Mental health therapists at Kaiser Permanente clinics across the state will begin an open strike starting next week.
According to a press release from the National Union of Health Care Workers, NUHW, staff shortages have forced patients to wait months for therapy sessions. Mental health doctors hope a strike will push health care providers to address access-to-care issues.
This is the second strike in Hawai’i this year where clinicians left their offices and took to the checkout line.
“Clinics will strike long enough to get Kaiser to address a staffing crisis that leaves patients waiting months for therapy sessions,” said Matthew Artz with the National Union of Health Care Workers.
The strikes outside Kaiser facilities will begin at 6 a.m. on Monday, August 29. Therapists at the Kaiser Hilo clinic will go on strike on September 1st from 8:00 a.m. to 2:00 p.m.
“It has never been more difficult for Kaiser patients to access mental health care, and Kaiser’s proposals on the bargaining table would make matters worse,” said Darah Wallsten, a clinical psychologist at the Hilo Clinic of Kaiser. “The only choice we have at this point is to strike for as long as it takes to get Kaiser to meet the needs of our patients and stop understaffing our clinics.”
Kaiser spokeswoman Laura Mott released a statement addressing the mental health clinicians’ plans to strike.
“It is disappointing that the National Health Care Workers Union has once again called on our dedicated and compassionate mental health professionals to walk away from their patients in Hawai’i at a time when the need for mental health care is so critical ,” Mott said in an email to Big Island Now. “We continue to focus on providing high quality care and call on the union to work with us during the negotiation process to finalize a new agreement.”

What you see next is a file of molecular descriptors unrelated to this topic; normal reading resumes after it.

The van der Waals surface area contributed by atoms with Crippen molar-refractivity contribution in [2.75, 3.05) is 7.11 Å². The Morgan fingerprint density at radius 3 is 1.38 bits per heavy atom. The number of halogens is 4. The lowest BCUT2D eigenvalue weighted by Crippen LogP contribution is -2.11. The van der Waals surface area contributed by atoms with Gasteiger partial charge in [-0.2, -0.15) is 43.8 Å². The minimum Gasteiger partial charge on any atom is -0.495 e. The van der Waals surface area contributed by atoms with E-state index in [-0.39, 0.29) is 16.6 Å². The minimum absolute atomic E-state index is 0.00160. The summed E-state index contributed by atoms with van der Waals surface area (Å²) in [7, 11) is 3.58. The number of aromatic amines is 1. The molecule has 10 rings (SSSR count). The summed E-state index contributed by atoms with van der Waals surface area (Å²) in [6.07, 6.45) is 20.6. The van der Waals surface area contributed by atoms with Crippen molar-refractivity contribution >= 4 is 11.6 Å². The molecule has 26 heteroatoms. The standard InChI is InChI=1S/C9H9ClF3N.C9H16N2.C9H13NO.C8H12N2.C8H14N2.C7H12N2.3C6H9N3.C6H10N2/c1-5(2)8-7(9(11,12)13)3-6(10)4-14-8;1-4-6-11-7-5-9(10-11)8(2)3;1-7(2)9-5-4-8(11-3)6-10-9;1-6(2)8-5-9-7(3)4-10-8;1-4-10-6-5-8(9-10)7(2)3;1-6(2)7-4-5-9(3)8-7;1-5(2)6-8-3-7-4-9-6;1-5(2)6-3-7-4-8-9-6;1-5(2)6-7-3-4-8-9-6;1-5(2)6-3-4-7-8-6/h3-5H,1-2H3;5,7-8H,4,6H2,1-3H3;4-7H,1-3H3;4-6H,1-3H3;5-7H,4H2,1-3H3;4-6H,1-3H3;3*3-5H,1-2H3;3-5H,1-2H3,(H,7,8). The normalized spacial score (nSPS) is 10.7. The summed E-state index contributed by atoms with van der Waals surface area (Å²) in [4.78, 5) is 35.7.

Kaiser and the union are negotiating a contract. Mott said the health care provider continues to bargain in good faith and is committed to reaching a fair and equitable settlement.
“We have the utmost respect and gratitude for our mental health professionals and are committed to supporting them in their important work,” Mott said. “We take any potential service disruptions very seriously and have plans in place to ensure our members and patients continue to receive safe, high-quality care.”
Mott said strikes are a bargaining tactic NUHW has used nearly every time it has bargained for a contract with Kaiser Permanente over the past 12 years of its existence.
The Hawaii strike comes as more than 2,000 therapists in Northern California enter the third week of an open-ended strike to get Kaiser to improve access to mental health care.
According to the release, Kaiser’s 57 psychologists, licensed clinical social workers, medical social workers, nurse case managers and chemical dependency counselors provide services to 266,000 Kaiser members at seven medical facilities and a call center on O’ahu, Maui and Big Island.
In Hawai’i, clinicians joined NUHW four years ago to advocate for better access to mental health care, however, NUHW said wait times have only increased as frustrated therapists leave faster than they can. hire new Kaiser. As Kaiser, which reported an $8.1 billion profit last year, has boasted to state regulators that it is gearing up for a hiring spree, it is demanding that clinicians agree to freeze wages and eliminate pensions for new hires. making it harder for Kaiser to hire new therapists and keep the ones it still has.
“We’re going on strike for our patients,” said Rachel Kaya, a psychologist at Kaiser’s Maui Lani Clinic. “All we’re asking from Kaiser is to give us the resources to help our patients get better, and all we’re getting from Kaiser is lip service. If Kaiser was serious about growing the mental health workforce, it wouldn’t single us out for cuts it has never asked any other union in Hawaii.
NUWH also claimed in its announcement that the National Committee for Quality Assurance, NCQA, downgraded Kaiser Hawaii’s accreditation status by placing it under “corrective action” for violating national standards for providing access to mental health care .
According to Kaiser, this is not the case. Information published on Kaiser’s website states “Kaiser Permanente Hawaii performed well in its most recent routine NCQA accreditation survey (completed May 2022) and successfully achieved full 3-year NCQA accreditation status by 11 May 2025, for all applicable services.”